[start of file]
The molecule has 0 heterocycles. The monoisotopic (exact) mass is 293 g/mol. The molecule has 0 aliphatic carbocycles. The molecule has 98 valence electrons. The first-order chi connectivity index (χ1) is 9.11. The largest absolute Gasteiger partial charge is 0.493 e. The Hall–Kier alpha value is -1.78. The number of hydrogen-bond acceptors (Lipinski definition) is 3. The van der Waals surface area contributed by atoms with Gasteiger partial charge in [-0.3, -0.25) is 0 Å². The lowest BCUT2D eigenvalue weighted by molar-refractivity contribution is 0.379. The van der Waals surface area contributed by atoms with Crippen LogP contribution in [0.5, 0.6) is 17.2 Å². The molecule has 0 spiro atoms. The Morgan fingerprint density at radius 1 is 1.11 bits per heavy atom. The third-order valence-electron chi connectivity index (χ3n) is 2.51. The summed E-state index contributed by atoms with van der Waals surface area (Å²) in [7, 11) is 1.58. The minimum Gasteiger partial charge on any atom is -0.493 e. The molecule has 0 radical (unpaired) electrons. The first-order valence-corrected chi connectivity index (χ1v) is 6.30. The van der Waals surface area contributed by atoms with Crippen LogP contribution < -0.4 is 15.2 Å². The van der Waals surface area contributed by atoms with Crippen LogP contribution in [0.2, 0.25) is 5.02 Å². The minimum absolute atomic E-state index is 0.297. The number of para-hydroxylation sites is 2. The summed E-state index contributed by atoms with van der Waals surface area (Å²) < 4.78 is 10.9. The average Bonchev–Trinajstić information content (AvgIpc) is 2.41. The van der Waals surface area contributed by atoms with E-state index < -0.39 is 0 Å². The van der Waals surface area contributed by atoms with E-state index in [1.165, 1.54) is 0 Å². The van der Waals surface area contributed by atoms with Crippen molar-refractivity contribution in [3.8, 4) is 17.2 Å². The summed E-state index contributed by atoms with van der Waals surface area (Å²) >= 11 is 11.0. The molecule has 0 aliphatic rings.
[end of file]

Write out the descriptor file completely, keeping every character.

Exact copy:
The molecule has 0 heterocycles. The monoisotopic (exact) mass is 293 g/mol. The molecule has 0 aliphatic carbocycles. The molecule has 98 valence electrons. The first-order chi connectivity index (χ1) is 9.11. The largest absolute Gasteiger partial charge is 0.493 e. The Hall–Kier alpha value is -1.78. The number of hydrogen-bond acceptors (Lipinski definition) is 3. The van der Waals surface area contributed by atoms with Gasteiger partial charge in [-0.3, -0.25) is 0 Å². The lowest BCUT2D eigenvalue weighted by molar-refractivity contribution is 0.379. The van der Waals surface area contributed by atoms with Crippen LogP contribution in [0.5, 0.6) is 17.2 Å². The molecule has 0 spiro atoms. The Morgan fingerprint density at radius 1 is 1.11 bits per heavy atom. The third-order valence-electron chi connectivity index (χ3n) is 2.51. The summed E-state index contributed by atoms with van der Waals surface area (Å²) in [7, 11) is 1.58. The minimum Gasteiger partial charge on any atom is -0.493 e. The molecule has 0 radical (unpaired) electrons. The first-order valence-corrected chi connectivity index (χ1v) is 6.30. The van der Waals surface area contributed by atoms with Crippen LogP contribution < -0.4 is 15.2 Å². The van der Waals surface area contributed by atoms with Crippen LogP contribution in [0.2, 0.25) is 5.02 Å². The minimum absolute atomic E-state index is 0.297. The number of para-hydroxylation sites is 2. The summed E-state index contributed by atoms with van der Waals surface area (Å²) < 4.78 is 10.9. The average Bonchev–Trinajstić information content (AvgIpc) is 2.41. The van der Waals surface area contributed by atoms with E-state index < -0.39 is 0 Å². The van der Waals surface area contributed by atoms with E-state index in [1.165, 1.54) is 0 Å². The van der Waals surface area contributed by atoms with Crippen molar-refractivity contribution in [3.8, 4) is 17.2 Å². The summed E-state index contributed by atoms with van der Waals surface area (Å²) >= 11 is 11.0. The molecule has 0 aliphatic rings.